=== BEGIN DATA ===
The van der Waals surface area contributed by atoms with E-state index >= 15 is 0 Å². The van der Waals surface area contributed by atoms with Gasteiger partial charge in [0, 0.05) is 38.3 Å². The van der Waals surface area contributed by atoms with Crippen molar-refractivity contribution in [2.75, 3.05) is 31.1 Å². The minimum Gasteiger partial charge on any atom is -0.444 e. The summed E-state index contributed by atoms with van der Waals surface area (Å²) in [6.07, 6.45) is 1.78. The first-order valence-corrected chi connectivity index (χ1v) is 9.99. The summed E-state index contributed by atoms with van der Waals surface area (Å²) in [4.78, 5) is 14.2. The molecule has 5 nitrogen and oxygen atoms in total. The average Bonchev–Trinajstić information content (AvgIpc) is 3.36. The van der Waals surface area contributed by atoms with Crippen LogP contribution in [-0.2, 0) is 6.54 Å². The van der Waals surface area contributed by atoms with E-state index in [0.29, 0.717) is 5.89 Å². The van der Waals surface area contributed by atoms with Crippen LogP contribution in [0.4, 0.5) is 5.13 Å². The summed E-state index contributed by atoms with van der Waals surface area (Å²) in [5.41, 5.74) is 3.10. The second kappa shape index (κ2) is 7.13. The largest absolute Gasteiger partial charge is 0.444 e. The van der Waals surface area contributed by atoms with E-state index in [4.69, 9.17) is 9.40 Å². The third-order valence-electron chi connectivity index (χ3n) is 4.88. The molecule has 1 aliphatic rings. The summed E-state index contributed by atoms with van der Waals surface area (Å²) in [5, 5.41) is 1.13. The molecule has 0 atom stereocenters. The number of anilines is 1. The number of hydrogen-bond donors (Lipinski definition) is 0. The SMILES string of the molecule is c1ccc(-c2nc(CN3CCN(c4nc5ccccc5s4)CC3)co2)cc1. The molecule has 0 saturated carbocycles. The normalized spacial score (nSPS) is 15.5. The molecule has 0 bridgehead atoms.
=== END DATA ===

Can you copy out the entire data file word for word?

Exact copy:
The van der Waals surface area contributed by atoms with E-state index >= 15 is 0 Å². The van der Waals surface area contributed by atoms with Gasteiger partial charge in [0, 0.05) is 38.3 Å². The van der Waals surface area contributed by atoms with Crippen molar-refractivity contribution in [2.75, 3.05) is 31.1 Å². The minimum Gasteiger partial charge on any atom is -0.444 e. The summed E-state index contributed by atoms with van der Waals surface area (Å²) in [6.07, 6.45) is 1.78. The first-order valence-corrected chi connectivity index (χ1v) is 9.99. The summed E-state index contributed by atoms with van der Waals surface area (Å²) in [4.78, 5) is 14.2. The molecule has 5 nitrogen and oxygen atoms in total. The average Bonchev–Trinajstić information content (AvgIpc) is 3.36. The van der Waals surface area contributed by atoms with Crippen LogP contribution in [-0.2, 0) is 6.54 Å². The van der Waals surface area contributed by atoms with E-state index in [0.29, 0.717) is 5.89 Å². The van der Waals surface area contributed by atoms with Crippen LogP contribution in [0.4, 0.5) is 5.13 Å². The summed E-state index contributed by atoms with van der Waals surface area (Å²) in [5.41, 5.74) is 3.10. The second kappa shape index (κ2) is 7.13. The largest absolute Gasteiger partial charge is 0.444 e. The van der Waals surface area contributed by atoms with E-state index in [4.69, 9.17) is 9.40 Å². The third-order valence-electron chi connectivity index (χ3n) is 4.88. The molecule has 1 aliphatic rings. The summed E-state index contributed by atoms with van der Waals surface area (Å²) in [5, 5.41) is 1.13. The molecule has 0 atom stereocenters. The number of anilines is 1. The number of hydrogen-bond donors (Lipinski definition) is 0. The SMILES string of the molecule is c1ccc(-c2nc(CN3CCN(c4nc5ccccc5s4)CC3)co2)cc1. The molecule has 0 saturated carbocycles. The normalized spacial score (nSPS) is 15.5. The molecule has 0 bridgehead atoms.